Interview – Pilots & Errors

Pilots and Errors Annex

Earlier this week I sat down with Travis Wilburn of Pilots & Errors to talk about his new home-recorded album Annex, a great collection of melody-driven songs that he released last week. Among other things, we discuss his recording process and the role his hometown of Lexington, Kentucky (where I also happen to reside) played in the creation of the album. The interview below has been edited for length and clarity. Enjoy!

What was the genesis of Annex and the inspiration behind it? Did you have a theme in mind when you started writing it or did it just kind of transpire into one?

When I was writing it I was trying to wrap up some ideas from July (debut release). A lot of nostalgic ideas, things having to do with home—the physical place of Lexington. When I first started writing songs for this album, it was during the recording process for Broken Hearted Friends (second release). The song “Dog Days” is the oldest one on here. That was a little over two years ago.

It’s surprising to hear that “Dog Days” was the first song recorded because that one stands out from a lot of your songs as being different, with just the banjo and mandolin. You don’t use as much reverb on it.

With that one it was difficult to get a version recorded that I was pleased with. April of 2011 is when I started doing Broken Hearted Friends, and that was a song I kept getting hung up on. The album version is about the fourth or fifth different version I attempted. I’d go through it and hate the way it sounded and then I’d play it live again a couple weeks later and realize I wanted it to be on the next release. I just felt good about it. The album version wasn’t the first song I recorded for Annex, just the first song I wrote for it. I wrote it on guitar, but on the album the only instrument played in the entire song is banjo. There are four layers of banjo on it.

Really? I kind of thought I heard some mandolin in there somewhere…

The banjo is capoed up on the 7th or 8th fret. As soon as I started playing around with that arrangement, I felt like I finally had it. After I finished that song and was pleased with the version I had, everything snowballed after that. I was really able to get it together and get the album going. I’m glad it worked out, because lyrically I felt like it had to be on whatever the next release was.

Trav common folk

Touching on what you mentioned earlier, you wrote on Facebook a while ago that you had to go to North Carolina to write about Kentucky–Lexington in particular. I know Annex has been pared down some. Do you still feel it’s essentially about Lexington?

Yea, I think so. It’s definitely pared down. At least for me, though it may not be explicit to other people in the lyrics, when I think of this album I think of Lexington. And Carolina is even touched on a bit. It was important for me to be able to start writing about the things of home when I wasn’t in the midst of living there. The name of the album and the track “Annex”—that’s one of the parking garages in downtown Lexington.  And “Von Aly” is the alleyway right down the street from where I lived for the past year. So if the title is nothing else, it’s definitely Lexington-centric. Emotionally, when I think of the album and listen to it, it’s Lexington to me.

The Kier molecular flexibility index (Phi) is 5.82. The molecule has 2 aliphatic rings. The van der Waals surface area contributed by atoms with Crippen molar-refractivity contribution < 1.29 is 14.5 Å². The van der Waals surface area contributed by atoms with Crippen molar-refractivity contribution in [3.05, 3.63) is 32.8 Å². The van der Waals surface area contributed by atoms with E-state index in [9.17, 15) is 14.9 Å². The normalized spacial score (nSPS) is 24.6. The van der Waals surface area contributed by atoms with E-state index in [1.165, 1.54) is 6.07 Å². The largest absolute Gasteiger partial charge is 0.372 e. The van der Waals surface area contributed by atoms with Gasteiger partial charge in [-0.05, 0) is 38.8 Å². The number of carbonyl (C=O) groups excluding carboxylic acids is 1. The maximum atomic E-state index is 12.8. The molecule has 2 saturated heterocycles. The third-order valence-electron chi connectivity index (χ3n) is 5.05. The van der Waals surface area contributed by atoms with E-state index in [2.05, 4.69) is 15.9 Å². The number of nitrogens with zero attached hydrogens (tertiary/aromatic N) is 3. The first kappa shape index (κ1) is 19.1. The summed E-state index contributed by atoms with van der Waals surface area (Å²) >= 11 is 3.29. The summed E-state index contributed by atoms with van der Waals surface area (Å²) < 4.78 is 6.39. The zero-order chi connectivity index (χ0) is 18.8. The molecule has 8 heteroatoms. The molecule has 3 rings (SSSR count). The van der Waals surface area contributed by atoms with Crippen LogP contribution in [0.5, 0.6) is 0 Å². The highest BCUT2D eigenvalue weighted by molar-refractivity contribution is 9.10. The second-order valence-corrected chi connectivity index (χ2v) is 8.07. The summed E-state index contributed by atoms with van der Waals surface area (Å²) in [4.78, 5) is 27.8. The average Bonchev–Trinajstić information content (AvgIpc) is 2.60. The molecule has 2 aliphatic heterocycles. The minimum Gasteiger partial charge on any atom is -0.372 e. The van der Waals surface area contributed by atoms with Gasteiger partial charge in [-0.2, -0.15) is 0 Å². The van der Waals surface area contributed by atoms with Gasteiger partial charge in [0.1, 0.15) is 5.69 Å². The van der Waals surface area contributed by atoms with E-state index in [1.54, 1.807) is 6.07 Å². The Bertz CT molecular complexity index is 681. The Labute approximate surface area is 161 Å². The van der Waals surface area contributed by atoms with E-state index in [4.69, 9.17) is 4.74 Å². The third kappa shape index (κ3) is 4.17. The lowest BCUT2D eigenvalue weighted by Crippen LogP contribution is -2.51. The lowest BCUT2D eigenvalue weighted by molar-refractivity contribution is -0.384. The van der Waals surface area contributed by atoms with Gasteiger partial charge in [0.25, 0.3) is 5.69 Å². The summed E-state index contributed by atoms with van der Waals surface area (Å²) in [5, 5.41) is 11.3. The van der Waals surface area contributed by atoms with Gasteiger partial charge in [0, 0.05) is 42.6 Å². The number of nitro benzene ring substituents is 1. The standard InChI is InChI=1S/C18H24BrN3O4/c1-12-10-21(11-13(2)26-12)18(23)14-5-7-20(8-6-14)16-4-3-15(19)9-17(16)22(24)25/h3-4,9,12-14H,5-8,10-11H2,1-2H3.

How did you decide which songs made the cut?

I wanted to have an idea and theme come across. I recorded these songs all the way through last fall, winter, and spring, and even into summer. I’m used to recording in a week or two weeks time and releasing it the week after that. So I think there’s definitely a thread running through these particular songs both lyrically and emotionally. I feel like they are all connected.

How many songs were there in the pile to choose from?

Fifteen solid, completed songs, so it’s literally cut in half. One reason I did that is because I didn’t want it to come across as boring. And as much as I try to put some variation in the songs, I feel like with a home-recorded album, at least at the stage I’m in now as a recording artist and songwriter, I don’t even think I would want to listen to fifteen tracks of mine in a row. I think thirty minutes is the perfect length.

So what comes after Annex?  Are you taking a break? Working on bonus tracks? Tweaking songs that didn’t make the cut?

I’m back and forth on this because I’m still closing the door on Annex and at the same time trying to figure out that next step.

I’d think you have to take some time to soak in the joy of releasing it and getting it out to people.

I think I will. I don’t want to move on from it quite yet. Eventually I might re-work some songs from these sessions for a larger, more official release like this one was, or maybe just do a quick release of some b-sides that didn’t quite make it. A lot of them are recorded and I like their sound–songs that just weren’t part of the theme or didn’t add to the cohesiveness of Annex. So something soon, probably several somethings, which is kind of exciting. Maybe a few EPs. Some experimental stuff under a different name. Maybe some instrumental things. I’ve got some time coming up set aside to figure all that out. I don’t want it to be another two and a half year wait. I do want to say that. Whatever it is will be something a little more free-flowing and organic instead of contemplating down to the second every single thing I do, which I did with Annex. We’ll see.

Download Annex for free

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